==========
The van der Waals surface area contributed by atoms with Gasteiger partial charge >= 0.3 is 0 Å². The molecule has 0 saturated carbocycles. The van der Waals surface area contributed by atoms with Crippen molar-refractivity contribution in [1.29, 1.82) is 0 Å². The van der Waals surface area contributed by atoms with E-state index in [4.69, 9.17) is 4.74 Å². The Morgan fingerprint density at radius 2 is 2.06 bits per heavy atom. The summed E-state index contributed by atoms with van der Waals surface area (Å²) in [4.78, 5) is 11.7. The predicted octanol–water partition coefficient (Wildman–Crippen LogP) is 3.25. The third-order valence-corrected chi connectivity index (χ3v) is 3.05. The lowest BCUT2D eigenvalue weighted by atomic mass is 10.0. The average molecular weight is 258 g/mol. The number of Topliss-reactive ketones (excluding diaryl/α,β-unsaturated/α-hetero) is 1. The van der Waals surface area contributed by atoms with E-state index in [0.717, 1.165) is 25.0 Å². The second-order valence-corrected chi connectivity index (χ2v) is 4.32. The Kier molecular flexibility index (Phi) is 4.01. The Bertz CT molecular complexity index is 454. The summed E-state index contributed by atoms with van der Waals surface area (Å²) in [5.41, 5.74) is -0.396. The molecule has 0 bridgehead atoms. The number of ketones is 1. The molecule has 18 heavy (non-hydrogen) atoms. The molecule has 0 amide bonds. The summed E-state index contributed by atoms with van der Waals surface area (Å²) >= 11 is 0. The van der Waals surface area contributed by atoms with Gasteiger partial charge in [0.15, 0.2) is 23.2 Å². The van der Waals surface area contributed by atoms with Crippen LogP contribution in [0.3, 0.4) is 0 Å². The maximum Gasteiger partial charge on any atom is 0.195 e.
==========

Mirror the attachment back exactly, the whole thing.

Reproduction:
The van der Waals surface area contributed by atoms with Gasteiger partial charge >= 0.3 is 0 Å². The molecule has 0 saturated carbocycles. The van der Waals surface area contributed by atoms with Crippen molar-refractivity contribution in [1.29, 1.82) is 0 Å². The van der Waals surface area contributed by atoms with E-state index in [4.69, 9.17) is 4.74 Å². The Morgan fingerprint density at radius 2 is 2.06 bits per heavy atom. The summed E-state index contributed by atoms with van der Waals surface area (Å²) in [4.78, 5) is 11.7. The predicted octanol–water partition coefficient (Wildman–Crippen LogP) is 3.25. The third-order valence-corrected chi connectivity index (χ3v) is 3.05. The lowest BCUT2D eigenvalue weighted by atomic mass is 10.0. The average molecular weight is 258 g/mol. The number of Topliss-reactive ketones (excluding diaryl/α,β-unsaturated/α-hetero) is 1. The van der Waals surface area contributed by atoms with E-state index in [0.717, 1.165) is 25.0 Å². The second-order valence-corrected chi connectivity index (χ2v) is 4.32. The Kier molecular flexibility index (Phi) is 4.01. The Bertz CT molecular complexity index is 454. The summed E-state index contributed by atoms with van der Waals surface area (Å²) in [5.41, 5.74) is -0.396. The molecule has 0 bridgehead atoms. The number of ketones is 1. The molecule has 18 heavy (non-hydrogen) atoms. The molecule has 0 amide bonds. The summed E-state index contributed by atoms with van der Waals surface area (Å²) >= 11 is 0. The van der Waals surface area contributed by atoms with Gasteiger partial charge in [0.15, 0.2) is 23.2 Å². The van der Waals surface area contributed by atoms with Crippen LogP contribution in [0.3, 0.4) is 0 Å². The maximum Gasteiger partial charge on any atom is 0.195 e.